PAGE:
Finally, firm management can choose to engage in M&A to achieve scale and efficiencies. This route has been increasingly popular in recent years. M&A within the asset management industry reached an all-time high in 2017 with over 200 deals worth nearly $3 trillion. Because cost synergies play a major role in the success of this strategy, it is unlikely to drive growth in employment. All aspects of the organization will feel the impact, but operations usually bears the brunt because it offers the quickest and largest cost reductions.

Two panel discussions followed the keynote address. The first featured three Society members whose career paths led to roles that would have been uncommon for portfolio managers in the past, although they are integral to asset management today:

  • Joan Rockey, CFA, principal and CFO for CastleArk Management LLC, a single family office managing $4 billion. She has special expertise in corporate events and transaction strategy within the private equity, finance, energy, and technology industries. While the investments she oversees could generally be labeled alternatives, or illiquid, Rockey’s role is much more expansive covering firm management, client service, staffing, pricing, product development, and analysis of the competitive landscape.
  • Jeff Kernagis, CFA, vice president and senior portfolio manager for Invesco PowerShares Capital Management responsible for a variety of income-based strategies housed in a new generation of exchange-traded fund products.
  • Warren Arnold, CFA, is a team leader in Northern Trust’s National Wealth Advisor Group. As such he is responsible for both the development of custom wealth management plans and their implementation, which requires an extensive amount of client engagement.

L to R: Joan Rockey, CFA; Jeff Kernagis, CFA; Warren Arnold, CFA

Moderator Andy Feltovich asked the panelists to offer advice to younger charterholders seeking to improve their chances at finding new positions leading to rewarding careers. Arnold, an electrical engineer by education, strongly endorsed broadening one’s skill set and continuously striving to learn more. Adding value often comes from outside one’s primary area of responsibility (in his case, tax or estate planning). Kernagis had two recommendations—looking for ways to marry technology to your job, and networking continuously. Rockey noted that no two people will follow the same career path, even if they end up in similar roles. However as a holder of numerous professional credentials (CFP, CPA, and CAIA among them) she advised attendees to grow their skills with additional professional training.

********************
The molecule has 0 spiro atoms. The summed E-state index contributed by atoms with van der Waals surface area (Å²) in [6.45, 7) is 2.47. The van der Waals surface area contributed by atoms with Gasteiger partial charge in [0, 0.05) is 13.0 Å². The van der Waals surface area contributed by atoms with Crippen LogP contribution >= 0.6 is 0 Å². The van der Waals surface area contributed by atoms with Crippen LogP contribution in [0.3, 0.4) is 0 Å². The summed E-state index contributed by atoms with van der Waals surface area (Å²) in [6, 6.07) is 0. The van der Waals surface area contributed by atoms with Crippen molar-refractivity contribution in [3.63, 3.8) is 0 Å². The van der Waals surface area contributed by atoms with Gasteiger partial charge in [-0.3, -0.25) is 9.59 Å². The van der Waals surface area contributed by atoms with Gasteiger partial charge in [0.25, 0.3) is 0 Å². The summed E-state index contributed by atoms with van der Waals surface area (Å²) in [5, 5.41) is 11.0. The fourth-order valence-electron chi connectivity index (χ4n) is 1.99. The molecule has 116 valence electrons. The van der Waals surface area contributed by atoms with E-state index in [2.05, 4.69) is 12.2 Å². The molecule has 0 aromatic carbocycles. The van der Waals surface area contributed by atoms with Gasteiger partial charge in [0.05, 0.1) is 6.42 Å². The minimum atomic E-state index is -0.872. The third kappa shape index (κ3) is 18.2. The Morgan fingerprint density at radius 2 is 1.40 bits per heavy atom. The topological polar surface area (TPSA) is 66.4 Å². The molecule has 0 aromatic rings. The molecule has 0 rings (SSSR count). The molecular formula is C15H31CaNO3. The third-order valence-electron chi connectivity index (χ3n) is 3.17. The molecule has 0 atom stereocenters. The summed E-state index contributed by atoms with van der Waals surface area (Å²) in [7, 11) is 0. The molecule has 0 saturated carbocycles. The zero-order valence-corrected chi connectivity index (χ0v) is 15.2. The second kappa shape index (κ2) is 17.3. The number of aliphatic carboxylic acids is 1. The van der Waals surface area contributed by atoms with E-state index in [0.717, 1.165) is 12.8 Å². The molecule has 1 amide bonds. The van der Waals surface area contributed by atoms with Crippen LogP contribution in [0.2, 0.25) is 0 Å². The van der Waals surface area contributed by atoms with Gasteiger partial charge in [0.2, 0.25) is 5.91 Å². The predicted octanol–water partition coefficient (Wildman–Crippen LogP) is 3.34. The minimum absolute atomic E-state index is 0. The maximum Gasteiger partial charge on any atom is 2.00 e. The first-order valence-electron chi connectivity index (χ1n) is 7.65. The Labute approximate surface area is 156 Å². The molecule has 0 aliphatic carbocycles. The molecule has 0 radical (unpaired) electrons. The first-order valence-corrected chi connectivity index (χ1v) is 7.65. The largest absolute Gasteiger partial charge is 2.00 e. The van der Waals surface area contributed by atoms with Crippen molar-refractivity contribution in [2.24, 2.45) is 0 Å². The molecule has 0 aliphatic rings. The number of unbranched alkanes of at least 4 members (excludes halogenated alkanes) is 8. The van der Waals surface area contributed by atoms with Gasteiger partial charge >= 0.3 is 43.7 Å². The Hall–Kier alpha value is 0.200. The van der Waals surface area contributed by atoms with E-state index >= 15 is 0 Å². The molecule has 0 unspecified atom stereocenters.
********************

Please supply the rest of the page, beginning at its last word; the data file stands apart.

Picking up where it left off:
The second panel comprised three experts employed in corners of asset management that are new for charterholders:

  • Lisa Ezra Curran, CFA, co-founder of FinTEx Chicago, a non-profit organization bringing together FinTech and financial services firms seeking to expand Chicago’s role as a center of financial technology innovation.
  • Marcia Irwin, CFA, managing director of Portfolio Specialists at Manulife Asset Management. In that role she serves as the interface between portfolio managers and client-facing partners to ensure effective communication and positioning of investment strategies as well as top notch client service.
  • David Kiefer, CFA, managing director at J. P. Morgan in the Global Consultant Strategy Team where he services investment consultants who recommend J. P. Morgan products to institutional investors.

L to R: Andy Feltovich, CFA; Marcia Irwin, CFA; David Kiefer, CFA; Lisa Ezra Curran, CFA

Each panelist provided useful insight into their roles. Curran noted how FinTech can be viewed as the application of common technologies across multiple financial services, or the marriage of financial expertise applied with technology to create new roles or enhance old ones. As examples, she pointed out that FinTech has opened up alternative investments to new investors, as well as led to the digitization of mortgage records. This facilitates the flow of information and improves the process of mortgage securitization. It also better informs investors on the intricate details defining mortgage-backed securities. Irwin noted because she is positioned between the sales team (and their clients) on the one side and portfolio managers on the other, communication skills are very important. However, the CFA charter sets her apart and proclaims her investment expertise. Kiefer echoed that point by noting the charter stands out in the sales process. Because he deals with consultants–investment professionals in their own right–he can’t speak from a script about his products. He needs to project deep product knowledge and the charter helps with that.